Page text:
Of course, none of these authors had intended to target a global audience when they were writing in Armenian. Perhaps the main target for an English translation in such cases will consist of Armenians that don’t speak their native language, and that’s fine as well.


How did you begin translating?

When I moved to Armenia in 1998, I was a student and a couple of years later, I had the opportunity of earning extra money by translating some reports. In 2001, I made my first steps in translation, and this continued as a side job for 10 years. So, I already had this experience under my belt and a certain expertise in translation when, in 2011, Arevik Ashkharoyan approached me and asked me to translate Gurgen Khanjyan’s novel Yenok’s Eye. It was an interesting challenge for me because I had done a lot of translation but I had never tried literature.


What do you think about translation in Armenia?

I’m very happy to see the large amount of foreign literature being translated into Armenian, both modern classics and brand-new writers. The quality in most cases is quite good. We’ve already had access to these books in their Russian translations but, unfortunately, the new generation is feeling less and less comfortable reading in Russian. The field of translating Armenian literature to other languages is very small, and although quality-wise it is good, and the translators I know are very good, too, there’s a quantity issue. If you want to do a substantial amount of translations, it will definitely take time.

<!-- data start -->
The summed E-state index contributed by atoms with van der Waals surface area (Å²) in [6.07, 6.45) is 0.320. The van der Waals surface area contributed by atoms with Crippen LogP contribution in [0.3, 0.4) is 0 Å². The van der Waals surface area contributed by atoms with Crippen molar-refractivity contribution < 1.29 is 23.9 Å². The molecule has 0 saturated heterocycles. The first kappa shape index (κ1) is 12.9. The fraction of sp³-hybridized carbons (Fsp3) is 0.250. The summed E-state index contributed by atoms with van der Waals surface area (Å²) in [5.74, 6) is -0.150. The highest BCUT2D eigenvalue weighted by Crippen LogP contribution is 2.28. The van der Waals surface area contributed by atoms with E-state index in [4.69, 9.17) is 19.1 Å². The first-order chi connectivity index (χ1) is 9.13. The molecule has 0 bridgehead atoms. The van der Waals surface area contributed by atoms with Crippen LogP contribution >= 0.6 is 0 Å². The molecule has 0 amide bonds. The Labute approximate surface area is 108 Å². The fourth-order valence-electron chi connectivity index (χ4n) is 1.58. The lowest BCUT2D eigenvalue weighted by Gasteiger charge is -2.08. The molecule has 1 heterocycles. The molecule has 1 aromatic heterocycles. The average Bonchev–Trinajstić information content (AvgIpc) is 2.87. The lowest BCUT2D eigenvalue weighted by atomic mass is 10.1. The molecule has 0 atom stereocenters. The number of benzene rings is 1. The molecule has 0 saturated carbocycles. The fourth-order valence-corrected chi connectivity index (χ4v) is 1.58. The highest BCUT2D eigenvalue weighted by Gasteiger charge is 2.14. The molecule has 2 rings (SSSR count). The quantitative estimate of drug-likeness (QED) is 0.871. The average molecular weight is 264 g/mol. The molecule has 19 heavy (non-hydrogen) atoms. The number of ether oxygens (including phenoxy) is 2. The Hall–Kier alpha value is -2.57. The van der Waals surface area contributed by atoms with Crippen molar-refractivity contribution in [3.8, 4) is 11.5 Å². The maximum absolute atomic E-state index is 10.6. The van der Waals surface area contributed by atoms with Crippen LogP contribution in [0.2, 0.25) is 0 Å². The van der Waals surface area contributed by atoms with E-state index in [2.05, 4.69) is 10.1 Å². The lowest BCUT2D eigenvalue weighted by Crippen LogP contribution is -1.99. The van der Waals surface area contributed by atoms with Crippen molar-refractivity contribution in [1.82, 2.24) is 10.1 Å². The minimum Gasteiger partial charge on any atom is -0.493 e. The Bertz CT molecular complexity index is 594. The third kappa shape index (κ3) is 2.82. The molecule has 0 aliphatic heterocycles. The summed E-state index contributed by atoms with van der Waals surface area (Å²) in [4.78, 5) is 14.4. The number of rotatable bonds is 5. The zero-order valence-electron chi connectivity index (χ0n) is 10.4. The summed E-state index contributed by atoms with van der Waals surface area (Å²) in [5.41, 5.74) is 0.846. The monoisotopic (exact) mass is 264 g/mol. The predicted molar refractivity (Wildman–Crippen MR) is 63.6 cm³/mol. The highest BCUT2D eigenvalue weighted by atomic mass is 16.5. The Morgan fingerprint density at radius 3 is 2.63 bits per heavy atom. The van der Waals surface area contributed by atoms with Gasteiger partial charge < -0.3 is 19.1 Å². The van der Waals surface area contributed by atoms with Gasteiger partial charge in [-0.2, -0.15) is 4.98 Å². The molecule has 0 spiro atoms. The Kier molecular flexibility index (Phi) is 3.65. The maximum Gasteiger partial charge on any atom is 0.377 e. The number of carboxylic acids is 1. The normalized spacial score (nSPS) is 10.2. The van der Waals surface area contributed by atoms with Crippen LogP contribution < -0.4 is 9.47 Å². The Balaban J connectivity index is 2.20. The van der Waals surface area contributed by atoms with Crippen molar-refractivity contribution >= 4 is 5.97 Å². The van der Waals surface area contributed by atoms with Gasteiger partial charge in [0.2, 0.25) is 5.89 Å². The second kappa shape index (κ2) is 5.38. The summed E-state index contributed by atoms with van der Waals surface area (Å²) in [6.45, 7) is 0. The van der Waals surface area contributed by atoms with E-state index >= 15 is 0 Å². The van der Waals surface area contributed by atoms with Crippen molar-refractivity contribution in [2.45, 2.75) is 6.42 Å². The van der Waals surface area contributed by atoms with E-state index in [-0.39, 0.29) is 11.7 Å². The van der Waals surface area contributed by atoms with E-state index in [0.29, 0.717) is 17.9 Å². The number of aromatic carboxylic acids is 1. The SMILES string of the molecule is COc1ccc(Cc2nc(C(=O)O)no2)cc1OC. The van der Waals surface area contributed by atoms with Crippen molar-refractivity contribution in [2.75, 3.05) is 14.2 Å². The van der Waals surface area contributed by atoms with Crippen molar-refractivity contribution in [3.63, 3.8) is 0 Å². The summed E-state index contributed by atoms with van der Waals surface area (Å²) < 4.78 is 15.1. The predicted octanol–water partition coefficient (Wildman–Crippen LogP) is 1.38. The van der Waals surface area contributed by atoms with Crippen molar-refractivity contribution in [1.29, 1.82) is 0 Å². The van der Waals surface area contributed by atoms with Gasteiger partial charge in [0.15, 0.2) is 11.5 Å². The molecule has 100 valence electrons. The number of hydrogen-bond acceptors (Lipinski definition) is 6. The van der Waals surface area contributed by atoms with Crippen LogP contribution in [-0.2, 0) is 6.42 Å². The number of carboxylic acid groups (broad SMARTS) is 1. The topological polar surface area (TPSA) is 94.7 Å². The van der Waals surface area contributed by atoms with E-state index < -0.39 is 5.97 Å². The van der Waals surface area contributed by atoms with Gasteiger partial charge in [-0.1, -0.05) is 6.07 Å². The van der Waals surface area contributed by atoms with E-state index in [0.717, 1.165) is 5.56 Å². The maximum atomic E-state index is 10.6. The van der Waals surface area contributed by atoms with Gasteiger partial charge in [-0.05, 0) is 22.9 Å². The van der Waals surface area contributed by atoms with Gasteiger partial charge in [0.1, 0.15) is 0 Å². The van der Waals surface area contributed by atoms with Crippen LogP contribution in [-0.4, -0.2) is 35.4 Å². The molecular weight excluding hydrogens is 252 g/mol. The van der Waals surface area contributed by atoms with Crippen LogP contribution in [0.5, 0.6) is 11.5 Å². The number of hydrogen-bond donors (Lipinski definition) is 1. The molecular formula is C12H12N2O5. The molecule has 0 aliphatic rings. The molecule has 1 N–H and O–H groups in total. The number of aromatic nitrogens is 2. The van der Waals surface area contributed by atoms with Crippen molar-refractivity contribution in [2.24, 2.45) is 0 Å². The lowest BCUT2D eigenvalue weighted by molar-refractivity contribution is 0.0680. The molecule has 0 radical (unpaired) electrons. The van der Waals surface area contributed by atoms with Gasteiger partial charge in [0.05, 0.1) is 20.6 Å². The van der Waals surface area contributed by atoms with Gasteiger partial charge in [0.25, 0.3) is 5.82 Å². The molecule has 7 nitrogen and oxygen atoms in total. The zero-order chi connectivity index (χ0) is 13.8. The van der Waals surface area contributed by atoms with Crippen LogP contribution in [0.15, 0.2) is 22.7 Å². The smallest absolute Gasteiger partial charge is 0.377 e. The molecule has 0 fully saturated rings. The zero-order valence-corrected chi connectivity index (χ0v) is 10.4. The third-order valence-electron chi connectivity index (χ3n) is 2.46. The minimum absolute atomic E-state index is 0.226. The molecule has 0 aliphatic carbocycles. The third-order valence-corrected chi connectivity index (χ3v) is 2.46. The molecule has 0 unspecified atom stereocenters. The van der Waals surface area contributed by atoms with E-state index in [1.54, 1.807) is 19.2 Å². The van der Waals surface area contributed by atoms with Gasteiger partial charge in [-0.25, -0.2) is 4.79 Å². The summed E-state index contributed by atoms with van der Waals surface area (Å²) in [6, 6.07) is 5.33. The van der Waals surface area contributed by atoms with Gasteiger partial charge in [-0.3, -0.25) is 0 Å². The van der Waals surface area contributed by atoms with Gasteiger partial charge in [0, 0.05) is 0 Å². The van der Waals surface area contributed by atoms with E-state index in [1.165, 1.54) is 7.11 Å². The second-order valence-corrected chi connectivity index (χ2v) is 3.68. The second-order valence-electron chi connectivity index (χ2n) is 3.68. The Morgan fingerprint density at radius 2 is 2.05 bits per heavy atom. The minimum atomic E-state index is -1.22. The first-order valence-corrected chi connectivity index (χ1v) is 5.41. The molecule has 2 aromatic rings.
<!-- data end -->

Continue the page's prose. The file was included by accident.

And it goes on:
And what about literature? Do you track new books, new authors here in Armenia?

I’m very happy to see how literature is developing in Armenia right now. I think there are very good Armenian authors out there, I’ve already mentioned some of them. The sphere is getting better and I think that the emphasis on the Armenian context is understandable for the time being. But we already need authors exploring newer genres, such as fantasy, or other areas that are more universal and suited for a wider audience. I’m not a literary critic and I don’t want to judge literature in any way; these are just my views as a reader. I think this area of work requires a lot of patience, and we have great agents working in this area like Arevik Ashkharoyan, who has put in a lot of work to promote Armenian literature abroad. This is not something you do overnight. I believe that in the near future, there will be a breakthrough book that will become popular and will bring more attention towards Armenian authors.


And If one day you decide to take up writing a book, what language would it be?

I’m very comfortable with Armenian, but I feel like there are many other authors who could do a better job than me in this language. I have this Armenian background, the history and my different life experience, but my ability to express my ideas in English is still on a much higher level.

Related Articles